Full Court Press, by Kennedy Ryan: this was my favorite story. Angsty and heartfelt. Avery and Decker first met when he was a rookie basketball player. He was a little too cocky and came on to Avery, and things didn’t end well. Ten years later, he’s retired due to an injury and is invited as temporary co-host in Avery’s television show. This time, both have baggage, he’s divorced with a daughter and a bitchy ex-wife who makes seeing his daughter difficult. She had a fiancee who died. She still hasn’t gotten over Will and has trouble overcoming her problems even though she’s soooo invested in Deck. I loved this book, it had all the feels, all the angst I love. Both characters were fabulous.

Out of Formation, by Ella Fox: this one was a little shallow but no less entertaining and fun to read. A friends to lovers plot, and the athletes are a cheerleader Elena and ex-football player, Colin. Elena, the main character, was fun, sweet and next door nice girl. She’s a cheerleader and I learned some stuff about them. They are true athletes and have a strict regimen of exercise and diet to be able to perform at peak. The university sports coach was fired under a misconduct: have an affair with a student. They are all in a meeting when the new coach is introduced; he’s the grandson of a couple who she loved and considered like grandparents. He is also the man who rejected her months before, using their difference in age as one of the excuses. Now they’re going to be in close contact. She was still stinging from their last encounter, so she was avoiding him. Colin was having none of it and made sure to require her presence at the house they had both inherited from his grandparents. This book is written using the flashbacks trope, so we learn what happened before which explains their actual situation. Colin is determined to have his woman so he has to overcome Elena’s concerns about the University stand on professor-student relations. The plot resolved quickly, or it felt quickly because most of the action was taken by the flashbacks and we didn’t see the couple in present time working on their issues. It was nevertheless entertaining.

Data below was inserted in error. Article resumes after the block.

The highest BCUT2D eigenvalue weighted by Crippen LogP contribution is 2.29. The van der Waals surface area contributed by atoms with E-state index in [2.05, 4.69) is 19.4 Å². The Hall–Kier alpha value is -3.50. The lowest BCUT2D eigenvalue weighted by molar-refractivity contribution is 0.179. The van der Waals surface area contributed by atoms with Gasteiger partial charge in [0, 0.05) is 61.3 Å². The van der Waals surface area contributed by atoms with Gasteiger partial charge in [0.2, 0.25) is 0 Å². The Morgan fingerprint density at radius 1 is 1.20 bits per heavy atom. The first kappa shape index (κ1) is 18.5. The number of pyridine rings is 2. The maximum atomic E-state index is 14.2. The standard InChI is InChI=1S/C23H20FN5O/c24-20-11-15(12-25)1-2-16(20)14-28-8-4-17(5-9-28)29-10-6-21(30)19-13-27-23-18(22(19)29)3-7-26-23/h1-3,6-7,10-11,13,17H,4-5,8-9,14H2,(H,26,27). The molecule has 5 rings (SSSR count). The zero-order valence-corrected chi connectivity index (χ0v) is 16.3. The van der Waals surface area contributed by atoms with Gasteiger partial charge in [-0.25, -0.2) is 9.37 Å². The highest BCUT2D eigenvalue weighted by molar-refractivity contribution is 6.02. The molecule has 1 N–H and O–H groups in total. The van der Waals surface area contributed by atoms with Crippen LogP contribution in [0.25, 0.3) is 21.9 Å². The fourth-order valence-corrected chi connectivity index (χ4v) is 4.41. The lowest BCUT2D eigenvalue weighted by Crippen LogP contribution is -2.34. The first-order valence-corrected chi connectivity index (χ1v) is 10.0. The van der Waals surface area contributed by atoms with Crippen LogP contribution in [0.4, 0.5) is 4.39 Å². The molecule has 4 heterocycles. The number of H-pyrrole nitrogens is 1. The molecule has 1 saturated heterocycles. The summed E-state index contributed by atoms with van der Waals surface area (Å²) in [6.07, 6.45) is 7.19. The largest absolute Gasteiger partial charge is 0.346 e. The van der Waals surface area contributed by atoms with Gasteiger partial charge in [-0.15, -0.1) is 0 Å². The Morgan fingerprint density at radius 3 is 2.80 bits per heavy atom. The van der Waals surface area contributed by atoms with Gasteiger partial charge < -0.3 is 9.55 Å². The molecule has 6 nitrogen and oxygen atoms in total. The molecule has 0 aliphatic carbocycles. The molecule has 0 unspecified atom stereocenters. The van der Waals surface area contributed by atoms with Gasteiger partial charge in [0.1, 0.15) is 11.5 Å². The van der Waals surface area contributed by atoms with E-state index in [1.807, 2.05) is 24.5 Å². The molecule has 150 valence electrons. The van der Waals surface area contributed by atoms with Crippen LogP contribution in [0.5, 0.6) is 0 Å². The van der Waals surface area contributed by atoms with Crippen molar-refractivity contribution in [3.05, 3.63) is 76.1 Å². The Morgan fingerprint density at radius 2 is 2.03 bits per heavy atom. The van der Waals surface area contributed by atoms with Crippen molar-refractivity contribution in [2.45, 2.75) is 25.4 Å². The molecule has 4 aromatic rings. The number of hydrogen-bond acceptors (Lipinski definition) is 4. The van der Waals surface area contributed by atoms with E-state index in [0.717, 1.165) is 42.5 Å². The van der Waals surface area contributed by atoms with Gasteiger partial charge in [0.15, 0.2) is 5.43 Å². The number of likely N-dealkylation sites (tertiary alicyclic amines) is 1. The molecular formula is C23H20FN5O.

Sweeping the Series, by Kate Stewart: Another favorite! Angsty second chance romance! Ren was playing his rookie game when he saw this girl. He approached her and as he looked into her eyes, he saw his destiny. She shot him down and he convinced her with a great show of shuffling his deck of cards. Fast forward three years later and we see Ren is a womanizer player with a real bad rep that is causing PR problems to his reputation and to his team. They hire a PR person to shape him up, and surprise, it’s Erica, the love of his life and the woman who left him with a broken heart. The reason why she left him two years before after a wonderful year of love is a mystery that will be revealed later on. At first Ren is angry and Erica reluctant to deal with him, but her job depends on the success of this project. It’s a steamy yummy ride as they clear out the problems and Erica’s issues are cleared up.

Back in the Game, by Meghan Quinn: At first the language in this novella was a little stilted and I had problems believing that a mad bad hockey player would dress as Wanda the Fairy and take his daughter to eat at a public restaurant. But destiny awaited at the restaurant in the manner of the perfect woman for him. They have a wonderful straight-forward romance, with some sexy scenes. It was funny, sexy and sweet!

Yard Sale, by Charleigh Rose: A snowboarding romance! This is my first and loved learning new idioms. Camden Hess, bad boy star snowboarder meets Mollie in a bar where he comes on to her and she tricks him and leaves her hanging. He follows her and they have an explosive one-night stand with a condom failure. Five months later, they meet again and Mollie is five months pregnant. Turned out she had been taking antibiotics and the pill didn’t work. Cam accepts his responsibility and they develop a relationship. This was a short story but I loved it. Cam was immediately taken with the idea of being a father and he was there for Mollie for all the issues related to pregnancy. He also took advantage of the chance of having unprotected sex and Millie’s sexual appetite. Sweet and sexy!